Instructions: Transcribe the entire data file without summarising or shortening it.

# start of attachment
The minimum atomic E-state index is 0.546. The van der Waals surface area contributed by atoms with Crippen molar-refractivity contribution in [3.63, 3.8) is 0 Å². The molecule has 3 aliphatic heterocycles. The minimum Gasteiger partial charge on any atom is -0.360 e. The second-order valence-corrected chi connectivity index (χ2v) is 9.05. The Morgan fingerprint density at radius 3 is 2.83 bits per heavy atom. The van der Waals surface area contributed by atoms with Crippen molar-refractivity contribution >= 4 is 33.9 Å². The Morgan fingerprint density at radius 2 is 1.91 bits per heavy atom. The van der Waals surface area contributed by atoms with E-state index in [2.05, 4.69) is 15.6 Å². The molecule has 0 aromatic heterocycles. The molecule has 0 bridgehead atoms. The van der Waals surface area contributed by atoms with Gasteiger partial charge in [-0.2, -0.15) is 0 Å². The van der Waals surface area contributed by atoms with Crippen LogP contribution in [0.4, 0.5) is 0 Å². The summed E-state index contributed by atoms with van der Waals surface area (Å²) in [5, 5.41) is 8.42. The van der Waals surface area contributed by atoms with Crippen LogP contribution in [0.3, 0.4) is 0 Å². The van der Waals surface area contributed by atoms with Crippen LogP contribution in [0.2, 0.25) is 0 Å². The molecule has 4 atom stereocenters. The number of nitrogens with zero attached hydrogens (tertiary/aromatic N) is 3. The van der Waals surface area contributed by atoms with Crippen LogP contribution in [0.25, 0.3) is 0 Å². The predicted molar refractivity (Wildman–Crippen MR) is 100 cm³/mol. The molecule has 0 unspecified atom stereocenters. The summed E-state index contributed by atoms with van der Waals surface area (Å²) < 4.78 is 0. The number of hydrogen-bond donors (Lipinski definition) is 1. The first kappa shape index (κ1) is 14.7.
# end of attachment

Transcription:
The minimum atomic E-state index is 0.546. The van der Waals surface area contributed by atoms with Crippen molar-refractivity contribution in [3.63, 3.8) is 0 Å². The molecule has 3 aliphatic heterocycles. The minimum Gasteiger partial charge on any atom is -0.360 e. The second-order valence-corrected chi connectivity index (χ2v) is 9.05. The Morgan fingerprint density at radius 3 is 2.83 bits per heavy atom. The van der Waals surface area contributed by atoms with Crippen molar-refractivity contribution >= 4 is 33.9 Å². The Morgan fingerprint density at radius 2 is 1.91 bits per heavy atom. The van der Waals surface area contributed by atoms with E-state index in [2.05, 4.69) is 15.6 Å². The molecule has 0 aromatic heterocycles. The molecule has 0 bridgehead atoms. The van der Waals surface area contributed by atoms with Gasteiger partial charge in [-0.2, -0.15) is 0 Å². The van der Waals surface area contributed by atoms with Crippen LogP contribution in [0.4, 0.5) is 0 Å². The summed E-state index contributed by atoms with van der Waals surface area (Å²) in [5, 5.41) is 8.42. The van der Waals surface area contributed by atoms with Crippen LogP contribution in [0.3, 0.4) is 0 Å². The van der Waals surface area contributed by atoms with Crippen LogP contribution in [0.2, 0.25) is 0 Å². The molecule has 4 atom stereocenters. The number of nitrogens with zero attached hydrogens (tertiary/aromatic N) is 3. The van der Waals surface area contributed by atoms with Crippen LogP contribution in [0.25, 0.3) is 0 Å². The predicted molar refractivity (Wildman–Crippen MR) is 100 cm³/mol. The molecule has 0 unspecified atom stereocenters. The summed E-state index contributed by atoms with van der Waals surface area (Å²) < 4.78 is 0. The number of hydrogen-bond donors (Lipinski definition) is 1. The first kappa shape index (κ1) is 14.7.